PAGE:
Report: fetus cannot feel pain before 24 weeks

  • Share
  • Read Later

A new report from the U.K.’s Royal College of Obstetricians and Gynaecologists (RCOG) concludes that, before 24 weeks, nerve endings in the brains of fetuses aren’t sufficiently developed to experience pain. The findings, based on a review of recent studies examining fetal development and capacity for pain, undermine the argument for a Nebraska law passed in April prohibiting most abortions after 20 weeks’ gestation.

According to the New Scientist:

“The report concludes that fetuses under 24 weeks must be pain-free, because at that age the wiring doesn’t exist to send pain signals from nerves around the body to the cortex, the area of the brain where pain is experienced. At which later point such connections form is unknown, so analgesia should still be considered after 24 weeks, the RCOG says.”

On April 13, Nebraska Governor Dave Heineman signed a law banning abortions later than 20 weeks, based on arguments that a fetus can feel pain after this point. Yet in large part, the New York Times reported, the new law was a final step in a chain of events set in motion by the murder of abortion provider Dr. George R. Tiller in May 2009.

After Dr. Tiller, who routinely performed late-term abortions at a clinic in Wichita, Kansas, was killed by an anti-abortion activist, his colleague Dr. LeRoy H. Carhart, said that he would continue the work and provide late-term abortions for women at his clinic in Bellevue, Nebraska, according to the Times. Yet Nebraska residents were none too keen to become the “later-term abortion capital of the Midwest,” and in April, a bill banning most abortions after 20 weeks was passed 44 to 5 by the state legislature.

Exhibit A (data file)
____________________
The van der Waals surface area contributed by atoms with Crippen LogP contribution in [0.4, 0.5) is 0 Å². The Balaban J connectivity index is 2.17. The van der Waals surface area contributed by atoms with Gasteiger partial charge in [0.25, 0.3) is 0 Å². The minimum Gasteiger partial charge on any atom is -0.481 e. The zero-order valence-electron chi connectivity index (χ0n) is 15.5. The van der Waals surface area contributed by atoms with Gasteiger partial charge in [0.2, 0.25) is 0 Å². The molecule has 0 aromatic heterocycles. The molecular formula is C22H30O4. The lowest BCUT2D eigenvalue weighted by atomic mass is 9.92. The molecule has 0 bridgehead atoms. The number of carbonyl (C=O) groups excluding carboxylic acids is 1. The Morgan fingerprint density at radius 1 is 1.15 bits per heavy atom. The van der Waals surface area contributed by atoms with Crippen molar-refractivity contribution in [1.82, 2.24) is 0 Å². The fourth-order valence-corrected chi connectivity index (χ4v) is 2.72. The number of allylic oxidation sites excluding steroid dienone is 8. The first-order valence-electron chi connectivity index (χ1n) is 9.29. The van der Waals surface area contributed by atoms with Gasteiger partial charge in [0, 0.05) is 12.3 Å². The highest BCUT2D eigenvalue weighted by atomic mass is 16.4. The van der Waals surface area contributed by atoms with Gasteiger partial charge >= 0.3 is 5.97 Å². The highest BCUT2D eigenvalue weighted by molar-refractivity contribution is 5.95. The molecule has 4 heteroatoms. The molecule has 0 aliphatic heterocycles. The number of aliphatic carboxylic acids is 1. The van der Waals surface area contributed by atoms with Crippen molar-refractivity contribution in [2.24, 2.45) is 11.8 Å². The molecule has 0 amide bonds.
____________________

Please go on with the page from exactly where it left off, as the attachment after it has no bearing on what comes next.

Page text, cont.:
The reasoning behind the ban was that studies had shown fetuses as young as 20 weeks exhibited reflexive responses to pain — the same way that fully developed children and adults do. Yet Allan Templeton, chairman of the group that produced the RCOG report, says the reflexive responses don’t signify actual experience of pain. From the New Scientist:

“Templeton dismisses this reasoning. ‘There are indeed reflex responses, but in our view, because the nerves are not wired up to the cortex, they are reflex actions without experience of pain,’ he says… The report notes that the same reflexes are seen in seriously malformed fetuses that have no brain at all, and therefore can’t possibly experience pain.”

Watch a Telegraph video report explaining the findings here.